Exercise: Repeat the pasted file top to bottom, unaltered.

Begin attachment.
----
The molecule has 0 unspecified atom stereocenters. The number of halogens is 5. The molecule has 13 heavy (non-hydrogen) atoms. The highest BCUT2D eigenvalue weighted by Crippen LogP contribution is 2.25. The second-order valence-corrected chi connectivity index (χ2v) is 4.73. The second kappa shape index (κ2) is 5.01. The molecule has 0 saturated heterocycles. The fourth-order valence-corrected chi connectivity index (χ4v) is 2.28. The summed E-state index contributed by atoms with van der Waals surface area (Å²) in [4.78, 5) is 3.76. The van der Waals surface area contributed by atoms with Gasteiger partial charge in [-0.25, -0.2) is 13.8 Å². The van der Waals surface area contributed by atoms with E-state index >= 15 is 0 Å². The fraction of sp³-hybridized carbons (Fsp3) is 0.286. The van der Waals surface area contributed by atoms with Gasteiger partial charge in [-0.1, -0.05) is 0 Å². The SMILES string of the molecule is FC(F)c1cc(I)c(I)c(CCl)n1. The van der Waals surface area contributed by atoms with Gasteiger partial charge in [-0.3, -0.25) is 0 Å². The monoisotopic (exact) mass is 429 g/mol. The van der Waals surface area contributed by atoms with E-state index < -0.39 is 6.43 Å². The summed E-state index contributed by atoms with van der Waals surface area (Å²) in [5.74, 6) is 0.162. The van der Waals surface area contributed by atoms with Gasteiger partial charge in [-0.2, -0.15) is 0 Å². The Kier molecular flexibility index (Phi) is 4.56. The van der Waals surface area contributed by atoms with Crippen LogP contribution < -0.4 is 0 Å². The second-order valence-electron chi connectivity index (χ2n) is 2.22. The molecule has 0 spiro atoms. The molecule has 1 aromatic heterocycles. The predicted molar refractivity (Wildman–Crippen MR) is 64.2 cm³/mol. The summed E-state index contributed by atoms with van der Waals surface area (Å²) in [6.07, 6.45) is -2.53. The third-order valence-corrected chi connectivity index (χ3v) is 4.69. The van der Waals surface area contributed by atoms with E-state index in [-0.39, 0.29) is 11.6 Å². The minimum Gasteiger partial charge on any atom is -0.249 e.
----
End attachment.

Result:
The molecule has 0 unspecified atom stereocenters. The number of halogens is 5. The molecule has 13 heavy (non-hydrogen) atoms. The highest BCUT2D eigenvalue weighted by Crippen LogP contribution is 2.25. The second-order valence-corrected chi connectivity index (χ2v) is 4.73. The second kappa shape index (κ2) is 5.01. The molecule has 0 saturated heterocycles. The fourth-order valence-corrected chi connectivity index (χ4v) is 2.28. The summed E-state index contributed by atoms with van der Waals surface area (Å²) in [4.78, 5) is 3.76. The van der Waals surface area contributed by atoms with Gasteiger partial charge in [-0.25, -0.2) is 13.8 Å². The van der Waals surface area contributed by atoms with E-state index >= 15 is 0 Å². The fraction of sp³-hybridized carbons (Fsp3) is 0.286. The van der Waals surface area contributed by atoms with Gasteiger partial charge in [-0.1, -0.05) is 0 Å². The SMILES string of the molecule is FC(F)c1cc(I)c(I)c(CCl)n1. The van der Waals surface area contributed by atoms with Gasteiger partial charge in [-0.3, -0.25) is 0 Å². The monoisotopic (exact) mass is 429 g/mol. The van der Waals surface area contributed by atoms with E-state index < -0.39 is 6.43 Å². The summed E-state index contributed by atoms with van der Waals surface area (Å²) in [5.74, 6) is 0.162. The van der Waals surface area contributed by atoms with Gasteiger partial charge in [-0.2, -0.15) is 0 Å². The Kier molecular flexibility index (Phi) is 4.56. The van der Waals surface area contributed by atoms with Crippen LogP contribution < -0.4 is 0 Å². The second-order valence-electron chi connectivity index (χ2n) is 2.22. The molecule has 0 spiro atoms. The molecule has 1 aromatic heterocycles. The predicted molar refractivity (Wildman–Crippen MR) is 64.2 cm³/mol. The summed E-state index contributed by atoms with van der Waals surface area (Å²) in [6.07, 6.45) is -2.53. The third-order valence-corrected chi connectivity index (χ3v) is 4.69. The van der Waals surface area contributed by atoms with E-state index in [-0.39, 0.29) is 11.6 Å². The minimum Gasteiger partial charge on any atom is -0.249 e.